Skip to main content
« My Weekend at The Obstacle Course Racing World Championships Are Orthotics Worth It »

How Strength and Conditioning can help you be a better runner

Categories: Exercise, Goals

I always like to praise my clients for the accomplishments they achieve, no matter how big or small they are.

A number of my clients this year have wanted to take on new challenges and for them in meant upping the distances they were running to include marathons and ultra-marathons and events.

I’ve always stressed the importance of strength and conditioning work to alongside any running training that somebody is doing. This not only improves muscle strength, reduce injury risks but also helps you push your body to the limits of endurance to see what it is capable of.

Strength and Conditioning revolves around all elements of fitness that will help you to progress. For example you will not only need to think about your strength and lifting weights but also including speed, agility, power, flexibility and balance work in your programme.

Suki, Fiona and Cheryl have both had challenges of their own this year. Read their Success Stories here.

Suki has run numerous half marathons and some marathons since she started running and at the beginning of the year wanted to improve her performance and strength. She was noticing as she was increasing her running her calfs were getting tighter and was finding this was starting to affect her running. We balanced her strength and conditioning programme for runners with regular massages to ensure she is in peak performance for when it came to race day.  

Fiona has booked a number of ultra marathons this year and knew she needed to incorporate strength and conditioning as she increased the distances in her training. Fiona has worked relentlessly in training and the increase in her strength and mobility has been amazing. She has come up against a few niggly knee pains, so we introduced some specific exercises for her to work on and sports massage to help her muscles function correctly.

Cheryl has taken on the Rat Race Season Ticket and has been training with me for 3 years, since joining she has seen huge improvements in her training this year took on the Obstacle Course Race World Championships with me. Cheryl is a regular gym goer and uses the sessions to supplement her training, to make sure her technique is correct and it enables her to follow a structures training cycle as she builds up to her events.

There are numerous benefits to strength and conditioning and I apply these principles to the training programmes I design.

  • Adding in circuit training will improve your cardiovascular system, this particularly helps beginners when your CV fitness isn’t as strong as an advanced runner. In turn this improves your stamina.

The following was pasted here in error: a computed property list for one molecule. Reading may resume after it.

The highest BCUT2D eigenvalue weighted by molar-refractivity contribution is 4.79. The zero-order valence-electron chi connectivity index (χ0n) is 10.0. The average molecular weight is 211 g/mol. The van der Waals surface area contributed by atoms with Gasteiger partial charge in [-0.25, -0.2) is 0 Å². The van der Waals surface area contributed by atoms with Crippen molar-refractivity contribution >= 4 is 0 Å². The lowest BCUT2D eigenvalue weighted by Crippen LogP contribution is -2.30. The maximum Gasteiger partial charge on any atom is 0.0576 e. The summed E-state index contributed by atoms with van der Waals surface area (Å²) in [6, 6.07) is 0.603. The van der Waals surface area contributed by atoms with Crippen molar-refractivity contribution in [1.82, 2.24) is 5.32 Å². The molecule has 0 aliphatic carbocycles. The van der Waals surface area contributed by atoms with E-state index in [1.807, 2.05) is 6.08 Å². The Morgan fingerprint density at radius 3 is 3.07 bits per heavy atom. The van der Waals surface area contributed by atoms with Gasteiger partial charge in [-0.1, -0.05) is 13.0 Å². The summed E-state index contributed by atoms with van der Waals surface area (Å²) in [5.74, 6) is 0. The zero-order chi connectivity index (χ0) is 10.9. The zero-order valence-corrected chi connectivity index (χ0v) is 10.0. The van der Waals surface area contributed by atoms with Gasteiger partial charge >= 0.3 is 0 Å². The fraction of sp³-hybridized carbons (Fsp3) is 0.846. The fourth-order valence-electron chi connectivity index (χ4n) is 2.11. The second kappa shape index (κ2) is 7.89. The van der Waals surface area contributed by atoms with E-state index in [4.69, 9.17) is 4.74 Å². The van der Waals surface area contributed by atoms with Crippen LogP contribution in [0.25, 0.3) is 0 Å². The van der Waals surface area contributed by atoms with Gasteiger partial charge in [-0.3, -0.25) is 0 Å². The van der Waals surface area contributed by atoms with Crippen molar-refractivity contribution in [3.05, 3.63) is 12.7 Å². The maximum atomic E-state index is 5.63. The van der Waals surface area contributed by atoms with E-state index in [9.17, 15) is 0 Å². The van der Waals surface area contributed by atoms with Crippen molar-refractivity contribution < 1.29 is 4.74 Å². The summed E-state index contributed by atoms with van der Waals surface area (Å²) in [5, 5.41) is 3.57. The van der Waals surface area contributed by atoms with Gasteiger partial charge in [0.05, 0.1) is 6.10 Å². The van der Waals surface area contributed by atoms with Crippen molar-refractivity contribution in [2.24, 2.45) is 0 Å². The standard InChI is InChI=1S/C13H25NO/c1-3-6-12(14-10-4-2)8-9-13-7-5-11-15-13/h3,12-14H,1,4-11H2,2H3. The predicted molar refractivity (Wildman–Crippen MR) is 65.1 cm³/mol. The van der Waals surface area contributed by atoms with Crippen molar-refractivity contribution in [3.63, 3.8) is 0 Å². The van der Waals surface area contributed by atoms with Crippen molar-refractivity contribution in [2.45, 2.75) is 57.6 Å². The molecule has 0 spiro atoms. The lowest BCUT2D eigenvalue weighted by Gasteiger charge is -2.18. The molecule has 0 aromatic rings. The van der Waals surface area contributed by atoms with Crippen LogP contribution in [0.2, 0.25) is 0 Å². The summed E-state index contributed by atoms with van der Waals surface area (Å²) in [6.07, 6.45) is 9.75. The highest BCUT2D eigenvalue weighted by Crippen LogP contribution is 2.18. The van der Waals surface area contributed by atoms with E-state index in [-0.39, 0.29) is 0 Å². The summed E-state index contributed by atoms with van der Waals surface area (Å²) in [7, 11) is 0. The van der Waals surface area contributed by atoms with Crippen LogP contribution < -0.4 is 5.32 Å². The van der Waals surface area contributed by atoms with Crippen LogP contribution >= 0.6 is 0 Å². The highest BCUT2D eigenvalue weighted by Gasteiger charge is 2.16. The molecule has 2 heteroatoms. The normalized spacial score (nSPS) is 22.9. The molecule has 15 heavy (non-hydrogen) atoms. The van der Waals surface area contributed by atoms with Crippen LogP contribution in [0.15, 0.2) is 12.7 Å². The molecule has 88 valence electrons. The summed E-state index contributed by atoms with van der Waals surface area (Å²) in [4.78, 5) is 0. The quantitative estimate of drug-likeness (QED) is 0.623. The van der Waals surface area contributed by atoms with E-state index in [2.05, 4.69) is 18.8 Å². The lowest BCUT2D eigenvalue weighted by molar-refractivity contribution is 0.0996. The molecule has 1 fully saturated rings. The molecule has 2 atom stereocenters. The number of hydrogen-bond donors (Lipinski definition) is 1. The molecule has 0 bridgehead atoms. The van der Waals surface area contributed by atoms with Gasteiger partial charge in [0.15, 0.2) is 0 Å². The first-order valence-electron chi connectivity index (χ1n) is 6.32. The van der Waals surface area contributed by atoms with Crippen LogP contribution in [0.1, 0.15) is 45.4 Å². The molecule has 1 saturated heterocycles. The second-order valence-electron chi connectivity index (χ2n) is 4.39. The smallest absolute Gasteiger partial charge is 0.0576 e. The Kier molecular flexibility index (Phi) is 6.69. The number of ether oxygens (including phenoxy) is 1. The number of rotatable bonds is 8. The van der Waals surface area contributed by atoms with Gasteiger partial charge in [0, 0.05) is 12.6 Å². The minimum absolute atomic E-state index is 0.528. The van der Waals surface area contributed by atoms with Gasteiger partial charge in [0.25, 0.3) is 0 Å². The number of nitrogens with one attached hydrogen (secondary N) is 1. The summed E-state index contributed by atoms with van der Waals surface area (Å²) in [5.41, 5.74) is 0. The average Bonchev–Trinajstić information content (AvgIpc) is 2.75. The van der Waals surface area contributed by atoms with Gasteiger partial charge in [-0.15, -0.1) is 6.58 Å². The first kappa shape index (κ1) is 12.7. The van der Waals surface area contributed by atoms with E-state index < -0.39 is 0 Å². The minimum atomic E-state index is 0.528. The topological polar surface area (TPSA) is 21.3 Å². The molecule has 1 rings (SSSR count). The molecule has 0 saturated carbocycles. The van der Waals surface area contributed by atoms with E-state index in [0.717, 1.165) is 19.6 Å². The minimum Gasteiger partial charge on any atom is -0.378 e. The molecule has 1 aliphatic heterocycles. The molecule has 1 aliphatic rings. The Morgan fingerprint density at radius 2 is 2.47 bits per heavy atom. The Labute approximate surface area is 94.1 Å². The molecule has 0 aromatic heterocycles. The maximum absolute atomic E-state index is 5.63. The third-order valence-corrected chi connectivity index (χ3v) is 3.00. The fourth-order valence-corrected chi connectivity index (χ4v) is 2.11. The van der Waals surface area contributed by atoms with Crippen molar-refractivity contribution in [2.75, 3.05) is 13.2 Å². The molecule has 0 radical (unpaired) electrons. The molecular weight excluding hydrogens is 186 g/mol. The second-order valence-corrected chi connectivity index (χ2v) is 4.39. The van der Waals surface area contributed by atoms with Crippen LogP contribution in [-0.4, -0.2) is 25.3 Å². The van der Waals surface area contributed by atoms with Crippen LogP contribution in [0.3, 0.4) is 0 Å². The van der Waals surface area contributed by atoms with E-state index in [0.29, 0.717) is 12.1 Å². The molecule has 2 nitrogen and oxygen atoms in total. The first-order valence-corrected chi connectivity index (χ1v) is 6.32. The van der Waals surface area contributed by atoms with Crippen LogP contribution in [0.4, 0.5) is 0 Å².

• High Intensity Training can make you work to up to 80%of its maximum heart rate because of the short rest periods, because of this when you go back to running you’ll notice the positive effect.
  • Weight training benefits long-distance runners. This is because it improves the strength in your muscles and means they don’t tire and fatigue as quickly. You’ll also see a benefit in your proprioception (your brain signals knowing where your body and limbs are in relation to each other), therefore reducing your injury risks.
  • Add power training into your routine if you’re looking to increase your pace. If you’re focusing on shorter distance you’ll be using more energy as your spring, and will need more power in your muscles as your push of from the start line.

Having a balanced strength and conditioning programme requires expertise and planning. You need to be able to split your year into training cycles to ensure you put in the building blocks in your ‘off season’ and to guarantee you’ll peak at the right time for your race. You should be able to see where your training is focused on the hard work and where your tapering weeks are.

You might have thought this type of training is only needed for competitive athletes, but if you incorporate a periodised approach to your own training you will see massive progressions in your training and these in turn will pass on to race day.  

If you’re looking at developing your own strength and conditioning programme your first step is to look at the big picture, what are the main races or events you have during the year and write them down on a spreadsheet, this will focus your race season. The easiest step is to then split your year into quarters and be a bit more specific for those months, ie making sure each month isn't too overloaded with lots of hard and intense training if you have a big race planned. Once you’ve done this split your month into weeks and decide realistically how many times you’re going to train and the types of training and active recovery that will complement each other.

Once you’ve worked this out you can then dial in on the individual training programme which should be specific to your own goals and needs.

Now that you have seen the benefits of strength training and conditioning, you may be wondering where to start.

Lots of runners I’ve spoken to have previously been under the impression you improve your running by doing more running. Whilst running is important if you incorporate weight and resistance training into your sessions you’ll see noticeable improvements in your strength, fitness, recovery rate and time to complete a run.

We have a number of strength and conditioning programmes to help runners, ranging from 6 weeks – 16 weeks depending on what your training cycle is like.

For more information in them head over to our programme section (OCR Fitness, Personal Training, Marathon Training) or contact me here.